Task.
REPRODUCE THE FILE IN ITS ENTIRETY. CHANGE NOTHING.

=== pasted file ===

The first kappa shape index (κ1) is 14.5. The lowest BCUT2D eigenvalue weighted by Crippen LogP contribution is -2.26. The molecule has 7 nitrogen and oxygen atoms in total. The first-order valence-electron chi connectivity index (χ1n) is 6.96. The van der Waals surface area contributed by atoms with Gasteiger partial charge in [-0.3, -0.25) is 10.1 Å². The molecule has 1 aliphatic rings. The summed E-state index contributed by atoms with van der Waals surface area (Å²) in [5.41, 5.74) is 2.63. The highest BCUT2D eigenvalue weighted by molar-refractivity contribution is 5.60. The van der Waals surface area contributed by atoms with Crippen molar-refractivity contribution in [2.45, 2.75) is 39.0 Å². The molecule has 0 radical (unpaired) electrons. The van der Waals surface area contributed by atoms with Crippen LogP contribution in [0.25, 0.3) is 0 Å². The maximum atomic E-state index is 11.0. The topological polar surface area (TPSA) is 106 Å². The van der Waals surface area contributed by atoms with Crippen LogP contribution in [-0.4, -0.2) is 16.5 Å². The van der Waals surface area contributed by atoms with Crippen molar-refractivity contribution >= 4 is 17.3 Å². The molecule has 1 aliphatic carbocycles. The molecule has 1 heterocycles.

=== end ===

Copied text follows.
The first kappa shape index (κ1) is 14.5. The lowest BCUT2D eigenvalue weighted by Crippen LogP contribution is -2.26. The molecule has 7 nitrogen and oxygen atoms in total. The first-order valence-electron chi connectivity index (χ1n) is 6.96. The van der Waals surface area contributed by atoms with Gasteiger partial charge in [-0.3, -0.25) is 10.1 Å². The molecule has 1 aliphatic rings. The summed E-state index contributed by atoms with van der Waals surface area (Å²) in [5.41, 5.74) is 2.63. The highest BCUT2D eigenvalue weighted by molar-refractivity contribution is 5.60. The van der Waals surface area contributed by atoms with Crippen molar-refractivity contribution in [2.45, 2.75) is 39.0 Å². The molecule has 0 radical (unpaired) electrons. The van der Waals surface area contributed by atoms with Crippen LogP contribution in [0.25, 0.3) is 0 Å². The maximum atomic E-state index is 11.0. The topological polar surface area (TPSA) is 106 Å². The van der Waals surface area contributed by atoms with Crippen LogP contribution in [-0.4, -0.2) is 16.5 Å². The van der Waals surface area contributed by atoms with Crippen molar-refractivity contribution >= 4 is 17.3 Å². The molecule has 1 aliphatic carbocycles. The molecule has 1 heterocycles.